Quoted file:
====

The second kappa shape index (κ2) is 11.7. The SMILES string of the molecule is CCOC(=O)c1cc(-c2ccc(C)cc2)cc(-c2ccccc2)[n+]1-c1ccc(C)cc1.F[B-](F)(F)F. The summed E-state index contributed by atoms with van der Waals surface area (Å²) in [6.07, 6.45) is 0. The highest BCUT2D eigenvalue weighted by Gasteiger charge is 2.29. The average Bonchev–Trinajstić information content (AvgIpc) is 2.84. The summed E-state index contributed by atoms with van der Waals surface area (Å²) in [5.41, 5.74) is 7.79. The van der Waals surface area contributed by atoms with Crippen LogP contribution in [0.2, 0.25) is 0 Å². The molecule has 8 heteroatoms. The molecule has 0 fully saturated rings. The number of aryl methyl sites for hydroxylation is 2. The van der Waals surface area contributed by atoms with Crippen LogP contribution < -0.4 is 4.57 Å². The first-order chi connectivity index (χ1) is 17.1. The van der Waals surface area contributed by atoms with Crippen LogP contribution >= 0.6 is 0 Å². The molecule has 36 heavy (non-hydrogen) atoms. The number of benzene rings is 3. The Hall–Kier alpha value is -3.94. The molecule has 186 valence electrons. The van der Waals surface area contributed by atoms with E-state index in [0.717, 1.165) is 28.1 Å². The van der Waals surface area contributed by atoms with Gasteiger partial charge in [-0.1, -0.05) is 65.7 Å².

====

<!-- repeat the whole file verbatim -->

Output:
The second kappa shape index (κ2) is 11.7. The SMILES string of the molecule is CCOC(=O)c1cc(-c2ccc(C)cc2)cc(-c2ccccc2)[n+]1-c1ccc(C)cc1.F[B-](F)(F)F. The summed E-state index contributed by atoms with van der Waals surface area (Å²) in [6.07, 6.45) is 0. The highest BCUT2D eigenvalue weighted by Gasteiger charge is 2.29. The average Bonchev–Trinajstić information content (AvgIpc) is 2.84. The summed E-state index contributed by atoms with van der Waals surface area (Å²) in [5.41, 5.74) is 7.79. The van der Waals surface area contributed by atoms with Crippen LogP contribution in [0.2, 0.25) is 0 Å². The molecule has 8 heteroatoms. The molecule has 0 fully saturated rings. The number of aryl methyl sites for hydroxylation is 2. The van der Waals surface area contributed by atoms with Crippen LogP contribution < -0.4 is 4.57 Å². The first-order chi connectivity index (χ1) is 17.1. The van der Waals surface area contributed by atoms with Crippen LogP contribution >= 0.6 is 0 Å². The molecule has 36 heavy (non-hydrogen) atoms. The number of benzene rings is 3. The Hall–Kier alpha value is -3.94. The molecule has 186 valence electrons. The van der Waals surface area contributed by atoms with E-state index in [0.717, 1.165) is 28.1 Å². The van der Waals surface area contributed by atoms with Gasteiger partial charge in [-0.1, -0.05) is 65.7 Å².